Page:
Transcribed from - Pigot & Co.'s Directory of Devonshire 1830-31.
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Is a neat, small market-town and parish, in the hundred of Exminster; 180 miles from London, nine from Exeter, ten from Ashburton, and six from Newton Bushel. The bishops of Exeter formaly had a palace here, of which there are still some remains; and in Ugbrook park (the beautiful seat of Lord Clifford) are the vestiges of a Roman encampment. The celebrated 'Chudleigh rock,' about half a mile from the town, is worthy of a visit; in it is a large and curious cavern; and in the valley at the foot of the rock is a small cataract, which imparts to it a pleasing and picturesque appearance. The woollen trade, at one period, was carried on here extensively; at present there is but one small factory. There are some pottery-works here, and a considerable tanning business belonging to Mr. Berry. About four miles hence are some manganese mines, also one of lead; and recently has been dicovered, at Haytor, near the granite quarries, an iron mine. The government of Chudleigh is vested in a portrieve and constables, elected at the court leet and baron, held annually, under Lord Clifford, the lord of the manor. This town was nearly destroyed by fire, on the 22nd May, 1807; the church with a few houses, is all that is now to be seen of the old town of Chudleigh. The church is a handsome building of stone, dedicated to St. Martin; the living is a vicarage; the benefice is in the gift of the parish, and the great tithes belong to Lord Clifford; the present vicar is the Rev. Gilbert Burrington. The methodists and the Roman catholics have each a chapel, and there is an endowed grammar-school for the children of Chudleigh. The land round the town is generally good, and the parish is famous for the valuable orchards which it contains. The market-day is Saturday; and the fairs are, Tuesday in Easter-week, June 22, and Oct.2. The population of the parish, in 1821, was 2,053.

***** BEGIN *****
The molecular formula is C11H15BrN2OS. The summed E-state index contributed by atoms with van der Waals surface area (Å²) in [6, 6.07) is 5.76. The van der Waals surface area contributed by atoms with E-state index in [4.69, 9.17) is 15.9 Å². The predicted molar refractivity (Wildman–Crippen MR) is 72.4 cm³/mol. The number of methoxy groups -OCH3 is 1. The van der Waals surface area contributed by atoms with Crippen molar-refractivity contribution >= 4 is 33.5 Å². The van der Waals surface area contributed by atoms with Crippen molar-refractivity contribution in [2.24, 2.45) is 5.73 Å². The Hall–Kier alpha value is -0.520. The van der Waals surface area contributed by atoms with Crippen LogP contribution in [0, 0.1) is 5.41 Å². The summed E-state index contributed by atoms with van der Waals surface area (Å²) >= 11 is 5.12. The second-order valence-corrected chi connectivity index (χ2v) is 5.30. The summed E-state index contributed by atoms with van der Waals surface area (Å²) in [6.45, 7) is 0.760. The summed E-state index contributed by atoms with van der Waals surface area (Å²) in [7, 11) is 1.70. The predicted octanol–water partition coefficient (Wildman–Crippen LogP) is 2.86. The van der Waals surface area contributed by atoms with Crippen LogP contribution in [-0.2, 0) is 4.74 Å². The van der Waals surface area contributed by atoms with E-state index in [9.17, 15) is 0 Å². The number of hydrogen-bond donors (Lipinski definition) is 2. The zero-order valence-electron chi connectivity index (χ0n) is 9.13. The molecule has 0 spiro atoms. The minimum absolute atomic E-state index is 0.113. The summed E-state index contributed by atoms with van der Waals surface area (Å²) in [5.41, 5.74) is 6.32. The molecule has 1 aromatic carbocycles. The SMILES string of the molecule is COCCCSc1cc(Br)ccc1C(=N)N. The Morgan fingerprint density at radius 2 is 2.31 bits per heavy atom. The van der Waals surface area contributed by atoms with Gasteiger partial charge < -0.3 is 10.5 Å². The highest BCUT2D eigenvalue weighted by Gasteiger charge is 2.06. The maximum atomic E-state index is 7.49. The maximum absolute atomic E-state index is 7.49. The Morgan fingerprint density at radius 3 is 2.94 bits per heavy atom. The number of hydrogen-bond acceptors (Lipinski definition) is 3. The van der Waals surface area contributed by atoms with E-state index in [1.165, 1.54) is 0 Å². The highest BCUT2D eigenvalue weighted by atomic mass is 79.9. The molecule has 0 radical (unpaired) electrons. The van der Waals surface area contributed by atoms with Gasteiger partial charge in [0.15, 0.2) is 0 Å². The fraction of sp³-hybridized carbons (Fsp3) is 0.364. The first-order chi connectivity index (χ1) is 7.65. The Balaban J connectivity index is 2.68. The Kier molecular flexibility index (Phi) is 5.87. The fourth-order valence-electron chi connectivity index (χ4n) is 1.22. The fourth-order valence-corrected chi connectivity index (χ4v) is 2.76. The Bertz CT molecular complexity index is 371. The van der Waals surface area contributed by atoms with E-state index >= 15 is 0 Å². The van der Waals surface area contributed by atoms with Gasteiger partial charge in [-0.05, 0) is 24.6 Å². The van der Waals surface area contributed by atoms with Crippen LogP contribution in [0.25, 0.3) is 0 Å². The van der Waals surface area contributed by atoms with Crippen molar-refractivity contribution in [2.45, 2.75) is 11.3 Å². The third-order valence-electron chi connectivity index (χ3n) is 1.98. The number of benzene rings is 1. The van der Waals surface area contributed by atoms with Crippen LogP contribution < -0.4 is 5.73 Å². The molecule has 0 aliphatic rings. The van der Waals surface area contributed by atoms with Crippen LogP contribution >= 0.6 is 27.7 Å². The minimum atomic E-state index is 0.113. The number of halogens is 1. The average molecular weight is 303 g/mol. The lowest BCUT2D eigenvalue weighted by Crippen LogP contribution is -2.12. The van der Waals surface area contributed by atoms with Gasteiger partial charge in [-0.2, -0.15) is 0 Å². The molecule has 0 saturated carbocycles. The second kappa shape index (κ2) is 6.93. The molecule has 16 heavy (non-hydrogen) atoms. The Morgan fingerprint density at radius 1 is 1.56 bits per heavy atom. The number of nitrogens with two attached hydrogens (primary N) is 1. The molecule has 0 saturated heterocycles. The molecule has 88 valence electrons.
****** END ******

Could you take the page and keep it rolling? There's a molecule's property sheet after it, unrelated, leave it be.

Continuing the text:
POST OFFICE, Susan Rose, Post Mistress.-- Letters from LONDON, &c. arrive every afternoon at four, and are despatched every morning at ten. -- Letters from BRISTOL, BATH, and EXETER, arrive every morning at eight, and are despatched every evening at ten. -- Letters to NEWTON ABBOTT are forwarded, by horse-post, on the arrival of the mails.
Carriers. To LONDON, EXETER, PLYMOUTH and DEVONPORT, Russell & Co.'s Waggons pass through every Monday, Wednesday, Thursday and Saturday. To EXETER, William Tuckett's Cart daily - and - Kingwell, every Monday and Thursday.
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